Recently an old(ish) friend shared this photograph – and so for a change I am not using my own image – of a woodland garden sculpture, from a place in North Devon, England, called Broomhill Sculpture Park. It could be quite a shock to the system if unexpected, but a great example how off-season interest can be introduced into a garden. I will not add any more, except if I knew the artist, I would name them. It is a wonderful photograph too.
Photo: Sharon Murray. Broomhill Sculpture Park.
This garden sculpture theme ties in nicely with a current experiment of mine to make moss hanging baskets to provide winter greenery in our locally cool temperate and very wet winter climate. For the hanging baskets, then the plan is for a spring surprise of bright vivid tulips that are hanging high and out of the reach of the deer (who no doubt have also been waiting all winter for their spring candy snacks).
For background, the next photos are of the initial hanging tulips surprise: It was accidental as the bulbs were in-passing shoved into a hanging basket to keep them alive and then forgotten about. The result should I hope be improved upon this coming spring, with wire baskets and cascading ferny mosses instead of plastic providing the winter interest. The tulip colours planned are also more volcanic.
There is not much to say regarding verdant garden exploits, as the sun sinks lower on the horizon: upon rising it seems to have trouble climbing into the sky during the day – at least in the northern hemisphere at the latitude of Vancouver Island – resulting in dark cold pockets in the garden for the next several months. However, if you have just rescued your potted plants from outside and put them indoors for shelter, the low sun can penetrate deeper indoors and provide some much needed light.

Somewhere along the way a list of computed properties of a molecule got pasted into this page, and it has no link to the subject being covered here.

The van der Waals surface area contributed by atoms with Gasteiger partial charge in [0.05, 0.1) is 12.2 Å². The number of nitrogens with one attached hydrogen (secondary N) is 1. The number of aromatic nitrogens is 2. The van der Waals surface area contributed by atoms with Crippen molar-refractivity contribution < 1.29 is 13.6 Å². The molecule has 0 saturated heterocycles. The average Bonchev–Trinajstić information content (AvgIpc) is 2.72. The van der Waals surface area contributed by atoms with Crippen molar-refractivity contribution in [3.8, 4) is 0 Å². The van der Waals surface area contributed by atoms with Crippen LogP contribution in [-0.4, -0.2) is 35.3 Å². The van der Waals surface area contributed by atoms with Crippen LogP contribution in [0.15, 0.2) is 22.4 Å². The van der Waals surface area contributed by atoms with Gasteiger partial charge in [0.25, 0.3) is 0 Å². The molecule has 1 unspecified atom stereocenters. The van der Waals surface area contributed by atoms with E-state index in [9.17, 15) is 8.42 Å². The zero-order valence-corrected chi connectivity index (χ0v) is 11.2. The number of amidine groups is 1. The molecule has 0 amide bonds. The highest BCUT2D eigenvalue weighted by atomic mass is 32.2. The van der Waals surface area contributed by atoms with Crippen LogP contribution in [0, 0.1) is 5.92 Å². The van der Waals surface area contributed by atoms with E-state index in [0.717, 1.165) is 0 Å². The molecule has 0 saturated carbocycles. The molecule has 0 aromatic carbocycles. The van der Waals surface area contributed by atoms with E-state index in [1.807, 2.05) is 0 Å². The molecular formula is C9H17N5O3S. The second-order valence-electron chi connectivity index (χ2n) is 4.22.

The good news is that now the bones of the garden, in the form of trees, rocks, and edgings, come into their own and yet another season in the garden arrives. This is also a great time to plan and scheme, as Spring is not far away. In the meantime cold conditions and clear skies are good for pruning many dormant trees – fruit trees especially – and so we can still enjoy some outdoors exercise and bracing fresh air.
Oddly the first snow arrived several days ago (about a month early), so maybe there may be an early Spring too? Myself, I am reminded of the dried shrivelled brown root I rescued, then dumped in a bucket in the garage (plus bark and water), and left alone in weak light. Green leaves appeared, followed 3 or 4 months later by flower buds. Right now it is coming into full bloom. Just like the seasons, life is born anew. Here we go…. what a surprise… (I would welcome a firm identification, email firstname.lastname@example.org);